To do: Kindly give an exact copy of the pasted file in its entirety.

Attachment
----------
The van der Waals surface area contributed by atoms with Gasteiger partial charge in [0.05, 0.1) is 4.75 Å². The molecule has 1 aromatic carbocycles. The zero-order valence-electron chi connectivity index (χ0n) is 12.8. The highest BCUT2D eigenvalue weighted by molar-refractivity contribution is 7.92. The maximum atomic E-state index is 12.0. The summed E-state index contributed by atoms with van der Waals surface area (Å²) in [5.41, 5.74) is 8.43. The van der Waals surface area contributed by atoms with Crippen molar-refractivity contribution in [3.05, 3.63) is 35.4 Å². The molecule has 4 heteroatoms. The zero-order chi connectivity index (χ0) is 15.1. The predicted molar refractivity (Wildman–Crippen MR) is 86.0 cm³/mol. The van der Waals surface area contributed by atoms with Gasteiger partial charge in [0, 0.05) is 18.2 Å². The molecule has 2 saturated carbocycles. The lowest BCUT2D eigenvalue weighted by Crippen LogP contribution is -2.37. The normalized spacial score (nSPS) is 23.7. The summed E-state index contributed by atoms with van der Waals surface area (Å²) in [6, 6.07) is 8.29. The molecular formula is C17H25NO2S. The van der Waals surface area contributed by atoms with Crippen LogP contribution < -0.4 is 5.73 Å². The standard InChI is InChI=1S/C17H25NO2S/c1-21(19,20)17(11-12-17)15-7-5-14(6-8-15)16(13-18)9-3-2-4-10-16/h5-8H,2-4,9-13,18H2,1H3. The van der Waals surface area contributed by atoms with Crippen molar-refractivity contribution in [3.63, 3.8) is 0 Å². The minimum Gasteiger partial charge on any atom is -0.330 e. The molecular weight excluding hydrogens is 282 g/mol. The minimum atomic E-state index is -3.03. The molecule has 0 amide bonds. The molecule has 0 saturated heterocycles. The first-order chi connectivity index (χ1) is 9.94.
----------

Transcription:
The van der Waals surface area contributed by atoms with Gasteiger partial charge in [0.05, 0.1) is 4.75 Å². The molecule has 1 aromatic carbocycles. The zero-order valence-electron chi connectivity index (χ0n) is 12.8. The highest BCUT2D eigenvalue weighted by molar-refractivity contribution is 7.92. The maximum atomic E-state index is 12.0. The summed E-state index contributed by atoms with van der Waals surface area (Å²) in [5.41, 5.74) is 8.43. The van der Waals surface area contributed by atoms with Crippen molar-refractivity contribution in [3.05, 3.63) is 35.4 Å². The molecule has 4 heteroatoms. The zero-order chi connectivity index (χ0) is 15.1. The predicted molar refractivity (Wildman–Crippen MR) is 86.0 cm³/mol. The van der Waals surface area contributed by atoms with Gasteiger partial charge in [0, 0.05) is 18.2 Å². The molecule has 2 saturated carbocycles. The lowest BCUT2D eigenvalue weighted by Crippen LogP contribution is -2.37. The normalized spacial score (nSPS) is 23.7. The summed E-state index contributed by atoms with van der Waals surface area (Å²) in [6, 6.07) is 8.29. The molecular formula is C17H25NO2S. The van der Waals surface area contributed by atoms with Crippen LogP contribution < -0.4 is 5.73 Å². The standard InChI is InChI=1S/C17H25NO2S/c1-21(19,20)17(11-12-17)15-7-5-14(6-8-15)16(13-18)9-3-2-4-10-16/h5-8H,2-4,9-13,18H2,1H3. The van der Waals surface area contributed by atoms with Crippen molar-refractivity contribution in [3.63, 3.8) is 0 Å². The minimum Gasteiger partial charge on any atom is -0.330 e. The molecular weight excluding hydrogens is 282 g/mol. The minimum atomic E-state index is -3.03. The molecule has 0 amide bonds. The molecule has 0 saturated heterocycles. The first-order chi connectivity index (χ1) is 9.94.